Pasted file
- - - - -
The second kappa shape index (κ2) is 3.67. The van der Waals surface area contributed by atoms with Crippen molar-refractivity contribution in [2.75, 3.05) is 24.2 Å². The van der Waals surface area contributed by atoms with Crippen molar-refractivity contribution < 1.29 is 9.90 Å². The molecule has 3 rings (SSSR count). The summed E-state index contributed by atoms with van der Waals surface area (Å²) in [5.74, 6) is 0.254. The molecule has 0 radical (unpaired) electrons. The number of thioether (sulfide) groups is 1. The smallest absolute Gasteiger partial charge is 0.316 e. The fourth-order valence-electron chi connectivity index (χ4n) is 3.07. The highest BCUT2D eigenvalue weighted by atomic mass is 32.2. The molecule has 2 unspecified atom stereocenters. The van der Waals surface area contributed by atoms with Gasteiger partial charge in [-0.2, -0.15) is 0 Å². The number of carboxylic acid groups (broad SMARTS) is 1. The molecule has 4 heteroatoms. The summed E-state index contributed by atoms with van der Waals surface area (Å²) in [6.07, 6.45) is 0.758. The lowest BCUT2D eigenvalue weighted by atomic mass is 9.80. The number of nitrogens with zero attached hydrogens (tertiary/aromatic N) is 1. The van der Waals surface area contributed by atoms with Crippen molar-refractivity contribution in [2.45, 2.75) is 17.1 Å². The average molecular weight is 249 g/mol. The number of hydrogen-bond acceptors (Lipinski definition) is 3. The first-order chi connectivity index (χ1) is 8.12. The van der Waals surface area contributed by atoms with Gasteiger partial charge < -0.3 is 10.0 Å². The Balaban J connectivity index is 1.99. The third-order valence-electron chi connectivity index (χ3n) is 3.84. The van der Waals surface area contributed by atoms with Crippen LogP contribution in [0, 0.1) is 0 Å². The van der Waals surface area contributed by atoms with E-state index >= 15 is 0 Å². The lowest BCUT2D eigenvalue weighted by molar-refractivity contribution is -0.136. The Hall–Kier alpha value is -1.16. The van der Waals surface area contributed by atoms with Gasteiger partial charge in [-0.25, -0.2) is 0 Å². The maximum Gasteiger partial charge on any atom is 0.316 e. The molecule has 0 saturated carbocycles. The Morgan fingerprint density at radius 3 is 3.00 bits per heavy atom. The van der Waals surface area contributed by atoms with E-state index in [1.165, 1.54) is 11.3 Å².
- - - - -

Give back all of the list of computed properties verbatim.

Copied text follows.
The second kappa shape index (κ2) is 3.67. The van der Waals surface area contributed by atoms with Crippen molar-refractivity contribution in [2.75, 3.05) is 24.2 Å². The van der Waals surface area contributed by atoms with Crippen molar-refractivity contribution < 1.29 is 9.90 Å². The molecule has 3 rings (SSSR count). The summed E-state index contributed by atoms with van der Waals surface area (Å²) in [5.74, 6) is 0.254. The molecule has 0 radical (unpaired) electrons. The number of thioether (sulfide) groups is 1. The smallest absolute Gasteiger partial charge is 0.316 e. The fourth-order valence-electron chi connectivity index (χ4n) is 3.07. The highest BCUT2D eigenvalue weighted by atomic mass is 32.2. The molecule has 2 unspecified atom stereocenters. The van der Waals surface area contributed by atoms with Gasteiger partial charge in [-0.2, -0.15) is 0 Å². The number of carboxylic acid groups (broad SMARTS) is 1. The molecule has 4 heteroatoms. The summed E-state index contributed by atoms with van der Waals surface area (Å²) in [6.07, 6.45) is 0.758. The lowest BCUT2D eigenvalue weighted by atomic mass is 9.80. The number of nitrogens with zero attached hydrogens (tertiary/aromatic N) is 1. The van der Waals surface area contributed by atoms with Crippen molar-refractivity contribution in [2.45, 2.75) is 17.1 Å². The average molecular weight is 249 g/mol. The number of hydrogen-bond acceptors (Lipinski definition) is 3. The first-order chi connectivity index (χ1) is 8.12. The van der Waals surface area contributed by atoms with Gasteiger partial charge < -0.3 is 10.0 Å². The Balaban J connectivity index is 1.99. The third-order valence-electron chi connectivity index (χ3n) is 3.84. The van der Waals surface area contributed by atoms with Crippen LogP contribution in [0, 0.1) is 0 Å². The van der Waals surface area contributed by atoms with E-state index >= 15 is 0 Å². The lowest BCUT2D eigenvalue weighted by molar-refractivity contribution is -0.136. The Hall–Kier alpha value is -1.16. The van der Waals surface area contributed by atoms with Gasteiger partial charge in [-0.25, -0.2) is 0 Å². The maximum Gasteiger partial charge on any atom is 0.316 e. The molecule has 0 saturated carbocycles. The Morgan fingerprint density at radius 3 is 3.00 bits per heavy atom. The van der Waals surface area contributed by atoms with E-state index in [1.165, 1.54) is 11.3 Å².